I DON'T CARE THAT YOU DON'T MIND
Crash Test Dummies
When is a Crash Test Dummies album not a Crash Test Dummies album?
It's a question we suspect plenty of fans will be asking once they get ahold of I Don't Care That You Don't Mind. Especially when they see the liner notes and realize Brad Roberts is the only member of the Dummies who plays on it. There's no Ben Darvill. No Mitch Dorge. Hell, even Brad's bro Dan is MIA. They've all been replaced by a cadre of East Coast players and session cats. Only Ellen Reid crops up here and there -- and only as a background singer. Reportedly, the band (minus new dad and struggling solo artist Darvill) will continue to tour together. But even so, this kinda makes you wonder what's up. Is Brad just using the band name for convenience, or is he finally making official what most folks have always suspected: That when it comes down to it, he is Crash Test Dummies?
Either way, there's no getting around the fact that I Don't Care (due in stores April 3) is not your usual Dummies album. At least not when compared to the quirky intellectualism and electronic hip-pop of 1999's Give Yourself a Hand and 1996's A Worm's Life. I Don't Care -- as the name implies -- is a loosey-goosey, sometimes rebellious affair, with Roberts exchanging his downtown cynicism for downhome simplicity. He's unplugged the synthesizers and drum machines, he's shelved the literary, overly mannered lyrics, he's sent home the fancy-pants producer. From stem to stern, this is an intimate, joyously DIY affair, with Roberts leading a ragtag band of lobster fisherman (no, we're not kidding) through a winning slate of heart-squeezing, earnest ballads and twisted, rootsy ditties. Maybe it's because he's no longer constrained by a major-label deal and its inherent pressure to produce singles. Or maybe it's because these cuts were completed in the aftermath of his near-fatal car wreck last fall. Whatever the reason, I Don't Care is a back-to-basics album and a much-welcome return to form that will remind the faithful of the days when Roberts ruled the Blue Note, serenading late-night drinkers with his keen eye for observation and keen ear for beautiful melody.
Both are found in ample quantity here. For a guy who spent years delivering his lyrics with an arched eyebrow and an ironic smirk, Roberts plays it surprisingly straight much of the time. And pulls it off surprisingly well. In fact, I Don't Care has some of his strongest, least contrived material in years. The Day We Never Met is a lazily strummed, lightly jazzy blues; Let it Feel Like Something Else has the dreamy, shimmering ebb and flow of classic Cowboy Junkies; the conspiratorial Little Secret is a song Tom Waits would have been happy to write, if only for the lyrics, "I like nights when there's no moon / I like suckin' on snakebite wounds." Now and then, Roberts even seems to allude to his brush with death: "Come with me down this ol' road / Where I got stuck and later towed," he invites on the sweet On and On. "Listen to the sound of the falling rain / We just might end up stuck again." On Yer Devil Ways, he warns, "Don't let your car go off the road / Remember that you're hauling a heavy load."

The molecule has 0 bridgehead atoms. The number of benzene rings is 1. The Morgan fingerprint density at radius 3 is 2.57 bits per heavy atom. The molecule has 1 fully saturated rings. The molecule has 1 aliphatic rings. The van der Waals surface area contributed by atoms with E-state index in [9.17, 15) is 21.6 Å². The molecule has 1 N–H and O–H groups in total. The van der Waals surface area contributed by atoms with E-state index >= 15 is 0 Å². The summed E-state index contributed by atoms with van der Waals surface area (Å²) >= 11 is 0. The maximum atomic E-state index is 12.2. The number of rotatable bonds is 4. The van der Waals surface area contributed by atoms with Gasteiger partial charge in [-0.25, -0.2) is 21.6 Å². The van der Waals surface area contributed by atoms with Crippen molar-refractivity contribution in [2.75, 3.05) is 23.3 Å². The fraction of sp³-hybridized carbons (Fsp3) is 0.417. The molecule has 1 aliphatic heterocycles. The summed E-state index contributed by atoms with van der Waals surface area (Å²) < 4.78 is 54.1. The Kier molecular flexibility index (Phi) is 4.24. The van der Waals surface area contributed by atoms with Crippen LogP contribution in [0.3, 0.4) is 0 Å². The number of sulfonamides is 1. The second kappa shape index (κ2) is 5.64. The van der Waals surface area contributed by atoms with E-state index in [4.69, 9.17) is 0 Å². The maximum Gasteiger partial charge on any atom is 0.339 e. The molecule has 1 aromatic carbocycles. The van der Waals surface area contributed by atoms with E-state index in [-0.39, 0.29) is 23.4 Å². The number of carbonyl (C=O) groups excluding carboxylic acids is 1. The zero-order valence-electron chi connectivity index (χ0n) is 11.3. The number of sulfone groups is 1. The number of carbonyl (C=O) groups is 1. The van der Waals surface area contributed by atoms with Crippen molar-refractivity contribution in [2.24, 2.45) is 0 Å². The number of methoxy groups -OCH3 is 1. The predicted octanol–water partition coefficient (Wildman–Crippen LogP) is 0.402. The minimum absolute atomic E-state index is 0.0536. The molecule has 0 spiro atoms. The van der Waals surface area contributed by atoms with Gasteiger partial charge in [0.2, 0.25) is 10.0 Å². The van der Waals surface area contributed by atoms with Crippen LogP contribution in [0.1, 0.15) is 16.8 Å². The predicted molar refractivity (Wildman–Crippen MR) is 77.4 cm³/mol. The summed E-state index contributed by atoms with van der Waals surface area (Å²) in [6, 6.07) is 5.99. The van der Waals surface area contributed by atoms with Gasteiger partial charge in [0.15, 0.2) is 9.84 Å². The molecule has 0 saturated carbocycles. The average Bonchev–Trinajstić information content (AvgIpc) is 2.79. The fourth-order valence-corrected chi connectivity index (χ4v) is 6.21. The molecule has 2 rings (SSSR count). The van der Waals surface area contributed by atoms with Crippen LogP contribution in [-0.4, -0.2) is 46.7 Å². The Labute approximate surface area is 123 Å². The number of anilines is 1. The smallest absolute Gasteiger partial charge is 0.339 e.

But if you think Roberts has been scared straight by his mishap, think again. The other half of I Don't Care is hilariously raucous, with basso profundo Brad exploring a greasy musical backwoods of pickup trucks, buzzing flies, guns and drugs. The title cut is a loping country ode to guilt-free imbibing; Sittin' on a Tree Stump is a swampy bowl of redneck gumbo midway between Dr. John and Dr. Hook, with lyrics like, "Look at the TV, it's all crappy / Look at the bald spot on yer pappy;" Every Morning is a tale of misanthropic love set to sweet Memphis soul; Put Me In a Corner of Your Mind combines twangy guitars with toreador horns and Ennio Morricone overtones; and if Johnny Cash doesn't cover the insomniac ballad I Never Fall Asleep at Night, it's his loss.
Doesn't sound much like the work of the guy who wrote Mmm Mmm Mmm Mmm, does it? Well, ultimately, what's the diff? Whether or not I Don't Care That You Don't Mind is the new Crash Test Dummies disc or Brad Roberts' first solo album, one thing is beyond dispute: It's a damn fine record.
And that's really all that matters, isn't it? (More on Crash Test Dummies)
1. I Don't Care That You Don't Mind
2. On And On
3. The Day We Never Met
4. Let It Feel Like Something Else
5. Little Secret
6. Sittin' On A Tree Stump
7. Buzzin' Flies
8. Yer Devil Ways
9. Hangin' Tree
10. Every Morning
11. Never Comin' Back
12. Put Me In A Corner Of Your Mind
13. Shoot 'Em Up, Shoot 'Em Down
14. I Never Fall Asleep At Night